During the course of a season, whether long or short, a team has to deal with both the good and the bad.
Last night, the Pittsburgh Penguins experienced a little bit of both.
The good news was that the Penguins extended their winning streak to 13 games with a 1-0 decision over the Montreal Canadiens.
Sidney Crosby sniped the far corner over Carey Price’s shoulder off the rush for the game’s only goal.
The bad news is that Marc-Andre Fleury did not return for the third period after Tyler Kennedy collided with him late in the second period.
Dan Bylsma offered no update on Fleury’s condition after the game, so that’s still very much up in the air.
However, the play that led to the injury is up for debate.
Fleury had just covered up a puck and gotten the whistle when Kennedy plowed into him. The debate is whether or not Montreal’s Brian Gionta pushed him into Fleury.
Kennedy was the first forward back on the play and was attempting to catch up to Gionta to prevent a potential rebound opportunity. As Fleury covers the puck, Gionta begins to pull up and stop. However, contact is made between Kennedy and Gionta, which led to Kennedy bowling over his goaltender.
I can see both sides to this because there is no clear camera angle that shows absolute intent from Gionta.
Of course, this isn’t the first time Gionta has been involved with a goaltender being injured. Back in 2011, Gionta collided with Toronto’s James Reimer, which forced the young goaltender to miss over a month.
The other thing not working in Gionta’s favor on the play is the reaction of the Penguins players. Obviously, in the moments after the play the players on the ice are going to stick up for their fallen teammate. That’s nothing new regardless of intent.
Matt Cooke must be a WWE fan because he was ready to choke slam Gionta behind the net during the ensuing scrum.
However, what may be telling of the situation is how the Penguins carried that animosity over into the third period. Right off the opening draw of the final frame, Cooke was trying to get Gionta to drop the gloves.
It shouldn’t come as any surprise that Gionta refused to oblige. According to his fight card on HockeyFights.com, Gionta has only dropped the gloves twice in his career. The only time he’s fought in the regular season was his second year in the league in 2002-03 against Todd Marchant.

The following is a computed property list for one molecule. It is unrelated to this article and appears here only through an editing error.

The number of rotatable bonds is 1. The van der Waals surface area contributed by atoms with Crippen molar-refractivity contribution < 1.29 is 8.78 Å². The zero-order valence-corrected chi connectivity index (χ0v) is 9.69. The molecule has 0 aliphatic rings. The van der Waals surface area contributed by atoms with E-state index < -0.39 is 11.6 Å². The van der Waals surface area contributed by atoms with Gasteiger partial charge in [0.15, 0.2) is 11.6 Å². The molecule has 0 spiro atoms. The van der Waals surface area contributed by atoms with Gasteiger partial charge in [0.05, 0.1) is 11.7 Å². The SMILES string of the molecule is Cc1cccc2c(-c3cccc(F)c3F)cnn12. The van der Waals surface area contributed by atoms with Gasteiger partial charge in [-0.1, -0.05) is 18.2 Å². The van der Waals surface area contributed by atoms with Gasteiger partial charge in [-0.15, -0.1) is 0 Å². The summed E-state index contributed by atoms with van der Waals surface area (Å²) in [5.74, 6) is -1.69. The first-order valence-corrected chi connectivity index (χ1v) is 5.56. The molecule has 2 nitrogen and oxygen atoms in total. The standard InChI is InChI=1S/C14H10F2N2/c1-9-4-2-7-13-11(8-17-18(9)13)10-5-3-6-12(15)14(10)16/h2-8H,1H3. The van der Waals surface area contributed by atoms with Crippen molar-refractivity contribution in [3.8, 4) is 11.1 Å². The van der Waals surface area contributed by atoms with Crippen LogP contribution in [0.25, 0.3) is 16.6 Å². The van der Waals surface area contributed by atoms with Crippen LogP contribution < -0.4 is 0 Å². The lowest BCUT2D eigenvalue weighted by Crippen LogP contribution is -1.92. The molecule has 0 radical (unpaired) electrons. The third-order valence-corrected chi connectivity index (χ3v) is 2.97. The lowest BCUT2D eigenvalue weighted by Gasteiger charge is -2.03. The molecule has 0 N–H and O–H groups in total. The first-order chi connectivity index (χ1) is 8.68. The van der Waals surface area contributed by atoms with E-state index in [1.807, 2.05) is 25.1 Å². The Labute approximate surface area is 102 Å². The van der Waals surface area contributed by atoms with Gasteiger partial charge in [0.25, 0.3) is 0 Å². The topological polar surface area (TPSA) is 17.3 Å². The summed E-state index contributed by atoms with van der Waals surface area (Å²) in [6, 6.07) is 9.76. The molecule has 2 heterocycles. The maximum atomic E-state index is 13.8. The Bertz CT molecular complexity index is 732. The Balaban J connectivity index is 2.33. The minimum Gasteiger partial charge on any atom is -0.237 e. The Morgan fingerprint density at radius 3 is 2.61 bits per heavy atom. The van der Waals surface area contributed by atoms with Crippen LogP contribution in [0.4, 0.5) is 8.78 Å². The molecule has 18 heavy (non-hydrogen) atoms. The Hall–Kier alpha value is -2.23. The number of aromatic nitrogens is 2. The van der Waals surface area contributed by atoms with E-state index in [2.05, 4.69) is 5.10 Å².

Of course, a roughing minor was eventually called on Cooke that everyone in the building and at home knew was coming,
After the Penguins killed it off, they continued to try and send a message to Gionta. The question then becomes, were they just sticking up for their goaltender, or do they know Gionta intended to have Kennedy land on Fleury?
Again, you could make the argument either way and could do so very easily. In the end, Gionta is really the only one who knows for sure.
As for Fleury, he was able to finish out the final few seconds of the second period, but looked visibly uncomfortable as he went off the ice for the intermission.
Even more bad news was revealed Wednesday morning.
Kris Letang returned to the lineup last night after dealing with a lower-body injury. Now, he will reportedly miss more time.
According to RDS’ Renaud Lavoie, Letang’s lower-body injury is still an issue, but he also suffered a broken toe against the Canadiens.
It would be a pretty safe bet that Bylsma will also address Letang’s situation at the team’s practice Wednesday morning.
The good news is the Penguins have a surplus of defenders and will likely welcome newly-acquired Douglas Murray to the lineup on Thursday against Winnipeg.
Either way, today should be pretty interesting. Stay tuned for more.
You can follow me on Twitter at http://twitter.com/sheavedice